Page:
Each year as part of my annual reflection, I use my daily journal from the year to identify what I’m grateful for, my lessons learned, and to keep myself accountable for my goals.
You can read my 2019 annual review in 3 parts:
- Part 1: What I’m Grateful in 2019
- Part 2: My Lessons Learned in 2019
- Part 3: Goals & Habits Check-In
Let’s dive into my top 10 lessons I learned in 2019!
What I learned about myself and the world around me in 2019
From reviewing my daily journal over 2019 and writing down my key learnings from the year, I ended up with a long list of learnings. I then used this list to identify my top 10 learnings from 2019.
Rather than do a deep dive into these learnings here (given this is already a long post), I’ve listed the learnings below as succinctly as I can, and I’ll leave the deep dive for future blog posts this year.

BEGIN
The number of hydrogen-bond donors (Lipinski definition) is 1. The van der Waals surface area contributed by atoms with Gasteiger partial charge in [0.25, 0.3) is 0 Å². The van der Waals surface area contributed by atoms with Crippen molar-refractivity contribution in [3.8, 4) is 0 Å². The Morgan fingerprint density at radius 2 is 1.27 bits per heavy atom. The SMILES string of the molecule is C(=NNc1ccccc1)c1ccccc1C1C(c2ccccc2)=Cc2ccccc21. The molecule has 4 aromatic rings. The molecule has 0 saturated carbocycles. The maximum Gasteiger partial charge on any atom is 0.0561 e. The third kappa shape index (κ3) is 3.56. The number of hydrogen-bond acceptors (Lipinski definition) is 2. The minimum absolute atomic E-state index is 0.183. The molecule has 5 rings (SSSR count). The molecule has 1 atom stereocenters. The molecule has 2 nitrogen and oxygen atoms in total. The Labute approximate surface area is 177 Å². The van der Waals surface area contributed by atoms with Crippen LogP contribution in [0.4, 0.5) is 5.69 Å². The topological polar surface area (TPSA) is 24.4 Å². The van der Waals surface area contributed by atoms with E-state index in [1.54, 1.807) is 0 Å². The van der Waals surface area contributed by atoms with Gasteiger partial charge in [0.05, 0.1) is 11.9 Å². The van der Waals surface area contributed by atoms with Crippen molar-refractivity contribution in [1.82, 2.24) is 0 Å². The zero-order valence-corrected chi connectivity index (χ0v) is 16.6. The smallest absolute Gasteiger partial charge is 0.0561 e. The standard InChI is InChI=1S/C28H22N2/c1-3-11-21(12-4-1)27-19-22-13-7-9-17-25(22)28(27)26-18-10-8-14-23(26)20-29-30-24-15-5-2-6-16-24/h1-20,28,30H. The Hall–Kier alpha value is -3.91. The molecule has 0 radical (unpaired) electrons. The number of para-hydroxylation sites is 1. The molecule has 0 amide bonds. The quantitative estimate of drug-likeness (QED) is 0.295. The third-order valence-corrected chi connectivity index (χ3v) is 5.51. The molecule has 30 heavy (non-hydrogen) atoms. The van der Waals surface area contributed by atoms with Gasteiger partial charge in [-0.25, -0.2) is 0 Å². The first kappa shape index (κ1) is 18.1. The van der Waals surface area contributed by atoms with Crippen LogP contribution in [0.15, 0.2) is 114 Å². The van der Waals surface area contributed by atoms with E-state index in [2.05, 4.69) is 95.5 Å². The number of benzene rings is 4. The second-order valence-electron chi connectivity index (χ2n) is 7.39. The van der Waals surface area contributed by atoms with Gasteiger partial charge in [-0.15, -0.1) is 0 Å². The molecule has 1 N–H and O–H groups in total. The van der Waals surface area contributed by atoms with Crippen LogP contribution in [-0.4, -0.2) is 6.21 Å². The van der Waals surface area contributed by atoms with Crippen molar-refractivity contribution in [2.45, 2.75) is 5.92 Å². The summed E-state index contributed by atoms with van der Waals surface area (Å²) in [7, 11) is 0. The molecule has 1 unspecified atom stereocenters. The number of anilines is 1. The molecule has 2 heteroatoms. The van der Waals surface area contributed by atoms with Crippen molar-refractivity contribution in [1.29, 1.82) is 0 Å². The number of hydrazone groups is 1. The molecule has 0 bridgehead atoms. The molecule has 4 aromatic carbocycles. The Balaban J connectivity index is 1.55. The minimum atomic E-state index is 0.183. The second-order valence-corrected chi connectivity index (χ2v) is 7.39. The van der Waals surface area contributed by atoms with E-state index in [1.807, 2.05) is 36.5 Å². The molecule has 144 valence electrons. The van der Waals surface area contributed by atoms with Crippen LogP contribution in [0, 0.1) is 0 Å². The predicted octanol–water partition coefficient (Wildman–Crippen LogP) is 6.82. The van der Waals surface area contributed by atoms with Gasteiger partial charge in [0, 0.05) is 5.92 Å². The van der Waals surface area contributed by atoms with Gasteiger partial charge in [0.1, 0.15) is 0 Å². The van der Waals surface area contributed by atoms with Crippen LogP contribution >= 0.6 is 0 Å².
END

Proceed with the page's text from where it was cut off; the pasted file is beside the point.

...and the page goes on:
#1 It’s important to actually experience my emotions. They don’t have to mean anything.
I realised that I really haven’t allowed myself to experience my emotions – part of this is has been a result of a belief that emotions are bad because of how they cause people to act. In fact, emotions are a valuable data point, and by closing myself off to them, I’ve been living with access to fewer inputs to make decisions.
Additionally, while emotions may influence poor behaviour, they also are incredibly powerful in influencing amazing acts of kindness, generosity, love, sacrifice and commitment. I learned that while we may not always be able to control our emotions, we can also choose how we respond to them and as such, I need to open myself up to the full-spectrum experience of my emotions!